One of the main consequences of President Obama’s reelection is that his national health care law will be implemented. Though there are various measures that Republicans can take to gum up the works in the coming years and though there will be a number of logistical hurdles facing the administration, the reality is that any future Republican proposals for reforming the health care system will have to wrestle with the existing Obamacare framework. Even if premiums spike, wait times at doctors’ offices swell, exchanges are a mess and some people lose coverage they like as a result of the law, at least some Americans will be receiving benefits, and Republicans won’t have the guts to take them away. So, after all the talk and promises over the past several years, we never did actually get to see the promised Republican legislation to “replace” Obamacare and we never will.
To be sure, during the health care debate in 2009, some Republicans offered alternative health care proposals. For instance, one was introduced by Reps. Paul Ryan and Devin Nunes along with Sens. Tom Coburn and Richard Burr. Rep. Tom Price proposed another. But at no point did Republicans unite around a single idea. This strategy had a political logic – it was easier to focus on attacking Obamacare than to offer a proposal that had no chance of passage and would open Republicans up to counterattack. It was exactly the same strategy Democrats employed to great effect during the 2005 Social Security debate. During the 2010 election, Republicans did promise to “repeal and replace” Obamacare. Though the Republican House of Representatives did vote on repeal a number of times after taking power, there has never been a vote on a replacement.
To be clear, Republicans didn’t lose the health care debate in 2009 or 2012. They lost it during the Bush era, when Republicans came to power and failed to advance free market solutions. Unlike issues like guns or taxes, there isn’t a strong activist community on the right built around health care. Such activism has only traditionally been created on an ad hoc basis to respond to Democratic efforts to expand the role of government, as with Hillarycare in 1993 and 1994, and Obamacare. As long as Republicans failed to address problems with the health care system, it was inevitable that at some point Democrats would realize their dream of national health care.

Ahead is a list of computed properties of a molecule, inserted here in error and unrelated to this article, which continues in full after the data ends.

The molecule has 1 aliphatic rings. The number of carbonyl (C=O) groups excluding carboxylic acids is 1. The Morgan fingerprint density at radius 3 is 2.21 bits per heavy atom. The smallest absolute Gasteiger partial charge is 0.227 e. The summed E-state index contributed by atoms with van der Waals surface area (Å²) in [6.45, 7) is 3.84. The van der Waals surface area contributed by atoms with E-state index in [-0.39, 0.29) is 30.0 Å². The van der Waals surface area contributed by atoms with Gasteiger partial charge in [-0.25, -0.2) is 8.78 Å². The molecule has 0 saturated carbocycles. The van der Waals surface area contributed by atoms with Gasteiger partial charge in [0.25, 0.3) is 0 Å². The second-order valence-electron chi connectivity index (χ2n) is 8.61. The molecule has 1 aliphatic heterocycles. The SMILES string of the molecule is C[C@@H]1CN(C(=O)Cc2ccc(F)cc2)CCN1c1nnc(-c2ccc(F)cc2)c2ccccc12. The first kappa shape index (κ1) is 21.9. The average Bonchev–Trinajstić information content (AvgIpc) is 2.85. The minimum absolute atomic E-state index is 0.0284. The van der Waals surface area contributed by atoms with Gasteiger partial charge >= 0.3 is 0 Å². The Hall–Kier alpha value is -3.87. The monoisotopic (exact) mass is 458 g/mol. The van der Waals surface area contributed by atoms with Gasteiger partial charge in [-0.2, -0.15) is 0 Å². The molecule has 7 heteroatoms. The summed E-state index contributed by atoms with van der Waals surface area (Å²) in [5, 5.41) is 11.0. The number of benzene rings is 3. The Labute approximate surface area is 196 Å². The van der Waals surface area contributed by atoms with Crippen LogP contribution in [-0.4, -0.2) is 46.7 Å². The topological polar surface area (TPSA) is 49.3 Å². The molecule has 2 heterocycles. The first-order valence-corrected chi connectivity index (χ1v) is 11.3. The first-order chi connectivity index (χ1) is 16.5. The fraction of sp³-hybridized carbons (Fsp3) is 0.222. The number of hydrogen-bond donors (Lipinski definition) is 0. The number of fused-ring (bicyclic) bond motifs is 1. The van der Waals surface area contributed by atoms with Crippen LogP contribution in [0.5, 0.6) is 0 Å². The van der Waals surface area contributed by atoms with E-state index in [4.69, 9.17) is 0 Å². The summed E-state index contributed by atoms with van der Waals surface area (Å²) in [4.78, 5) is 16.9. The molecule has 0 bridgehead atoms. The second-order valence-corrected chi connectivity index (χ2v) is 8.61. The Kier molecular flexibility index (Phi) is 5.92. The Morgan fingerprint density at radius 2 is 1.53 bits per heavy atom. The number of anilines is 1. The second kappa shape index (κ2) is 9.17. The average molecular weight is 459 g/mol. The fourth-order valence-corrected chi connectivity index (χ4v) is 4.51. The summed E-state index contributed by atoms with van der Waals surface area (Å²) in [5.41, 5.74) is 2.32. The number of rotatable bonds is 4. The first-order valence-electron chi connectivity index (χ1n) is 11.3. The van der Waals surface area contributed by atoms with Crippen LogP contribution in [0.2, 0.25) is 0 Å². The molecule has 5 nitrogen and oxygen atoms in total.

A lot of conservatives were suspicious of the idea of “replacing” Obamacare, because they viewed it as an attempt by Republicans to create a watered down version of a government-run program. That may be a reason to oppose some specific ideas, but not the whole concept of reforming the health care system. The reality is that even if Obamacare were to have been repealed, Americans still would have been stuck with the pre-Obamacare status quo: rising health care costs, a mixed government/private health care system, a tax code that discriminates against individuals purchasing insurance for themselves instead of through employers, and a raft of existing government regulations stifling choice and competition.
In the coming years, it will be important for conservatives and Republicans to avoid making the same mistake again. Though it’s now inevitable that Americans will experience Obamacare, the battle over the future of the health care system is far from over. At some point in the future, liberals will be arguing that any ongoing problems with the health care system are a result of Democrats leaving the private sector with too much control. They’ll be renewing their push for a “public option,” with the ultimate goal of achieving single-payer health care. And if Republicans don’t present compelling alternatives, that’s exactly where America will end up.